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3.08 of 5 stars 3.08  ·  rating details  ·  24 ratings  ·  5 reviews
""Meritocracy" is a dramatic, riveting novel of our times."--Elizabeth Hardwick
It is the end of the summer of 1966 and a small group of friends, recent Yale graduates, gather in a Maine summer cottage to say good-bye to one of their own, Harry Nolan, who is joining the Army. Harry and his bride Sascha represent to their friends the apex of their generation. Sascha has men...more
Paperback, 168 pages
Published September 17th 2005 by Other Press (first published June 17th 2004)
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A novel about Yale graduates hanging out during the summer of 1966? I'm there! This is a quietly devastating elegy to lost love, lost friends, and on a larger scale, a whole generation who lived under the shadow of Vietnam. It is a precise, serious piece of work, with some non-fiction thrown in (George Bush and Timothy Leary both turn up) and a bit of post-modern conjecture, and some politics. Despite that, I couldn't put it down! (well, much..) and found it pretty hypnotic and wrenching. Will s...more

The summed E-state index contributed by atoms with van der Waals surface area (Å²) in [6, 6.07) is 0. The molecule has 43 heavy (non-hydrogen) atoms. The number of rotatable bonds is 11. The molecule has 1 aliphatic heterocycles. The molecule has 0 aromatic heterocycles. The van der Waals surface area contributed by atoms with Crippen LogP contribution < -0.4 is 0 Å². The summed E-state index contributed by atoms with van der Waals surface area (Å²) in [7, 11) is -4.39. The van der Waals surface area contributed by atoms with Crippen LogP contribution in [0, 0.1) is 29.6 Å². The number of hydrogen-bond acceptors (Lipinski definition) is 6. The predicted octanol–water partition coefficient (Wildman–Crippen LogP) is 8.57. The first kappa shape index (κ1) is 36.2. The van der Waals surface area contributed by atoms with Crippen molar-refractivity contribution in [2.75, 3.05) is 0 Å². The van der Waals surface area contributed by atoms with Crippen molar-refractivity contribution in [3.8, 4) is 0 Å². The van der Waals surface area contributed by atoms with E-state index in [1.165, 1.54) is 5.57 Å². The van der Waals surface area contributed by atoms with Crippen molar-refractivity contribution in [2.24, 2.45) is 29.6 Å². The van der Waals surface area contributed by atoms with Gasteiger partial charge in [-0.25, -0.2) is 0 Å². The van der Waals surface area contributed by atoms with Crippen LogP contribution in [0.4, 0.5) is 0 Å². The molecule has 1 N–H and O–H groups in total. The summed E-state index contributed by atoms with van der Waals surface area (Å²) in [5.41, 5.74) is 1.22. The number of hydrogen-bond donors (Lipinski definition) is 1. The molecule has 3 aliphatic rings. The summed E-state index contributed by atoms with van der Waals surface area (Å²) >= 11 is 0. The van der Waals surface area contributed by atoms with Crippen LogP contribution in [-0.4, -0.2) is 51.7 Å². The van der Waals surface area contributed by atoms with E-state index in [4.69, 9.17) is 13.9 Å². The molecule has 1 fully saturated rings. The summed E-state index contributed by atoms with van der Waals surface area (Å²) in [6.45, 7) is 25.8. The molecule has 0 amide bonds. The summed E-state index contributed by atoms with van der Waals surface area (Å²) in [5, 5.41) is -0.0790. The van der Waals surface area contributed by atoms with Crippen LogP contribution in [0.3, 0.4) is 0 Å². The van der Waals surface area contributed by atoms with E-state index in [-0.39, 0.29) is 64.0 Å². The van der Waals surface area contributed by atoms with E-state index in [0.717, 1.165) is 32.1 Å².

I recommend this one to all my friends of a certain age.

A love story. In the time of the Vietnam War. It is the end of 1966 and a small group of friends, recent Yale grads, gather in a Maine cottage to say goodbye to Harry. He is joining the Army and may go to Vietnam. Also present is Harry's bride, Sascha.

Read this on one rainy afternoon.

Lessons, memories, and lots of thoughts of times gone by. And what might have been. And what is.
Because I read this book last in the quartet (but it is actually first), I am reviewing them all as one big novel, which is an important work. Lewis really talks, and if I were willing to pretend to be in school again I'd draw up a timeline and graph for this set. It takes place over 4 decades, the very same 4 where I had the most drama myself. Read them all.
Wonderful thoughtful novel tracing the circumstances intertwining the lives of a group of friends just graduated from Yale in 1966 from the vantage point of the narrator many years later. The blend of memory and observation is completely satisfying.
I really wanted to like this, because there are four books in the series. But there were too many characters introduced all at once and the plot wasn't compelling enough for me to sort out who they were. The writing was a bit dry, too.
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Adam the King The Inquisitor's Diary. by Jeffrey Lewis Conference of Birds Theme Song For An Old Show The Meritocracy Quartet

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